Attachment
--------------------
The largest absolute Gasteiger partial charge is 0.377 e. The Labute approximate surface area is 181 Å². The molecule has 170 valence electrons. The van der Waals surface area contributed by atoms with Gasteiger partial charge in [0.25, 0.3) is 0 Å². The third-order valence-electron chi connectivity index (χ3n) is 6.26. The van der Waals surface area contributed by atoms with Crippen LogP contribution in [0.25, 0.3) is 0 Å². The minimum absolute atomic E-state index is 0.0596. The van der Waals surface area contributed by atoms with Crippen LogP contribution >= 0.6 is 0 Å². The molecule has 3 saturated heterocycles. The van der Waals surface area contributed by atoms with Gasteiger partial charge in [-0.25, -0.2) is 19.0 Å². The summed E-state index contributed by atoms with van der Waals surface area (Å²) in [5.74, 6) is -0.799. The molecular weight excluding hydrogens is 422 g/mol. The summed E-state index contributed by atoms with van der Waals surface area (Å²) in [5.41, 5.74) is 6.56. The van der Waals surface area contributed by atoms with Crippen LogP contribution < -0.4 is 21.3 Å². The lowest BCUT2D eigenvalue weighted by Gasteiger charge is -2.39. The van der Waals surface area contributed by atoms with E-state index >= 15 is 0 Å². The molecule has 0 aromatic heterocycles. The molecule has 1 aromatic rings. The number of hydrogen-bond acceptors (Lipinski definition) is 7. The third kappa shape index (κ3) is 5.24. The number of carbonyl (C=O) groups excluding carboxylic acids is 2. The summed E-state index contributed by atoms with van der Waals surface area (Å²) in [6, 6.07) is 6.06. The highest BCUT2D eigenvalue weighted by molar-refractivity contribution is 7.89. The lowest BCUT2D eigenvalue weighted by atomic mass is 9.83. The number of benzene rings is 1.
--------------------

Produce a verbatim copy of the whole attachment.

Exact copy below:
The largest absolute Gasteiger partial charge is 0.377 e. The Labute approximate surface area is 181 Å². The molecule has 170 valence electrons. The van der Waals surface area contributed by atoms with Gasteiger partial charge in [0.25, 0.3) is 0 Å². The third-order valence-electron chi connectivity index (χ3n) is 6.26. The van der Waals surface area contributed by atoms with Crippen LogP contribution in [0.25, 0.3) is 0 Å². The minimum absolute atomic E-state index is 0.0596. The van der Waals surface area contributed by atoms with Crippen LogP contribution >= 0.6 is 0 Å². The molecule has 3 saturated heterocycles. The van der Waals surface area contributed by atoms with Gasteiger partial charge in [-0.25, -0.2) is 19.0 Å². The summed E-state index contributed by atoms with van der Waals surface area (Å²) in [5.74, 6) is -0.799. The molecular weight excluding hydrogens is 422 g/mol. The summed E-state index contributed by atoms with van der Waals surface area (Å²) in [5.41, 5.74) is 6.56. The van der Waals surface area contributed by atoms with Crippen LogP contribution < -0.4 is 21.3 Å². The lowest BCUT2D eigenvalue weighted by Gasteiger charge is -2.39. The van der Waals surface area contributed by atoms with E-state index >= 15 is 0 Å². The molecule has 0 aromatic heterocycles. The molecule has 1 aromatic rings. The number of hydrogen-bond acceptors (Lipinski definition) is 7. The third kappa shape index (κ3) is 5.24. The number of carbonyl (C=O) groups excluding carboxylic acids is 2. The summed E-state index contributed by atoms with van der Waals surface area (Å²) in [6, 6.07) is 6.06. The highest BCUT2D eigenvalue weighted by molar-refractivity contribution is 7.89. The lowest BCUT2D eigenvalue weighted by atomic mass is 9.83. The number of benzene rings is 1.